Tag: Karen Weyant

The (Almost) Lost Legend of the Lawson Boys

They spit tobacco juice in clear Mason jars
and smoked cigarette butts they found

smoldering on the cracked sidewalk.
They wore T-shirts with Budweiser logos

and old jeans stained with spaghetti sauce.
All learned to cuss early, the youngest

swearing through two missing front teeth
and a slight lisp. I watched them from

my Big Wheels perch, skinny legs stretched
in front of me, barely reaching the plastic pedals.

When they got too loud, my mother always
called me inside. She didn’t want me to see

how they drank Pepsi for breakfast or how they ate
left-over pizza and black licorice for lunch.

She didn’t want me to watch them playing
chicken on their bikes, riding head-on

into each other, yelling whenever one swerved
sideways into a cloud of flying gravel.

When they moved away, weeds cloaked
the front lawn overnight. The For Sale grew rusty.

For weeks, I looked for aluminum cans, ashes,
a bicycle spoke, anything that said they were once real.

The Girl Who Collected Abandoned Birds’ Nests

By mid-November, I had mastered my climbing skills.
I balanced on teetering barn ladders to reach for eves,

prying mud-cupped nests from splintering wood.
I hoisted myself up the bare branches of Oak trees,

to reach for small baskets of gnatcatcher nests
each decorated with lichen, each anchored in place

by thin strands of spider webs I snapped
with my fingers. Once, I even unhooked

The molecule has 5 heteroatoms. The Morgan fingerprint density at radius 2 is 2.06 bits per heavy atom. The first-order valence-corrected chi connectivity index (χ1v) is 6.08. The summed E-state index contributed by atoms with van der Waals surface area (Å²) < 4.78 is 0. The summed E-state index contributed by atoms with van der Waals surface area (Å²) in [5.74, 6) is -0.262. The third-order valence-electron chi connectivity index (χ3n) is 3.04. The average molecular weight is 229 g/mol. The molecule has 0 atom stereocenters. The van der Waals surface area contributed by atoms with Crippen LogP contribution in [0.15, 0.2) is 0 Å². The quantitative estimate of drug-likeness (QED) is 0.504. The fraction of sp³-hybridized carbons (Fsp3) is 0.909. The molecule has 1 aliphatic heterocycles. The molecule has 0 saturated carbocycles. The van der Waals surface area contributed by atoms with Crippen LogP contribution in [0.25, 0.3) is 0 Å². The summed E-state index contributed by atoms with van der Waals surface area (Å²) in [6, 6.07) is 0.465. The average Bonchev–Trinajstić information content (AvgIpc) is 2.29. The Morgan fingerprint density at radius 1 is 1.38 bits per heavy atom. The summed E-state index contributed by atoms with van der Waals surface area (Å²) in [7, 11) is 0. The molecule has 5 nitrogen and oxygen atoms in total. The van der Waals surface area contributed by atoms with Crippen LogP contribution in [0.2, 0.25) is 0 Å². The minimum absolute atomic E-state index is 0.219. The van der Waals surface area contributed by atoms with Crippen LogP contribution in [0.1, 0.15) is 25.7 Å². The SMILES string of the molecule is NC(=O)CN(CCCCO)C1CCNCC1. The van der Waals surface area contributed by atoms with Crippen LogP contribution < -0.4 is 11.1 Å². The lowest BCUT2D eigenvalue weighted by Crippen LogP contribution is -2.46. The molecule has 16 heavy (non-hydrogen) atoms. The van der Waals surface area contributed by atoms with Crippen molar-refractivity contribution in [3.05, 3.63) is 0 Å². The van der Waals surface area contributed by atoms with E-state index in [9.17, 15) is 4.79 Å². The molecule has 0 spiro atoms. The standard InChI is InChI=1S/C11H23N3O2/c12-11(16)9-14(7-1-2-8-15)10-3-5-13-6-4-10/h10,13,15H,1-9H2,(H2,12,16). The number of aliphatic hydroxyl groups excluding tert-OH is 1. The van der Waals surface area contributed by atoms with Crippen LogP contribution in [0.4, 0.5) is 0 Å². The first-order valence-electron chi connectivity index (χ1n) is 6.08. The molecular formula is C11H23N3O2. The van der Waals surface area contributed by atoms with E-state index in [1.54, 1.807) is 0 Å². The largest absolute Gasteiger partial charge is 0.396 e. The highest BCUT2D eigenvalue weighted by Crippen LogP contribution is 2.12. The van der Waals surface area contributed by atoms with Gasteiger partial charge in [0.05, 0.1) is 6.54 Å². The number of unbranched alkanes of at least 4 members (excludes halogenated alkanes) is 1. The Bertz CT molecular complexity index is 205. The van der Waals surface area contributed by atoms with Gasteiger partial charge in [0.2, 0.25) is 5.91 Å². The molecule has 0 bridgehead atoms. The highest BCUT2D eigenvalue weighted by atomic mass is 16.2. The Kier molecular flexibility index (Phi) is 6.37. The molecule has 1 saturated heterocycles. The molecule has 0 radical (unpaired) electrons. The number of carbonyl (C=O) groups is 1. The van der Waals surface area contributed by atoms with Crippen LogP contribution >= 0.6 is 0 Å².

swinging sock nests of Baltimore orioles,
each woven together with threads of grape vines

or snarls of tangled fishing line. But my favorites
were the Blue Jay nests, found in the crotches

of Evergreen branches, round cradles woven
tight with twigs twisted from live trees.

Inside, I would find bits of cigarette butts or
a single fake fingernail, red polish gleaming.

Cracking

Every kitchen edge was her tool:
the side of the sink, a rim
of a mixing bowl, the round lip
of a measuring cup. Snapping
her wrist my mother could break
an egg with a single flick, pull apart
shells so that a stray thumb
would never slip into the yolk.
Yellow suns like those
in my crayon-colored pictures
fell into frying pans or mixing bowls.
Circles were never punctured,
but with every toss of broken shell,
her skin grew thinner. Veins bulged,
deep fate lines cut into her hands.
This is where I learned that
a clean break starts with a tiny
fracture, and then a crack.

NOVUS Literary and Arts Journal
Lebanon, TN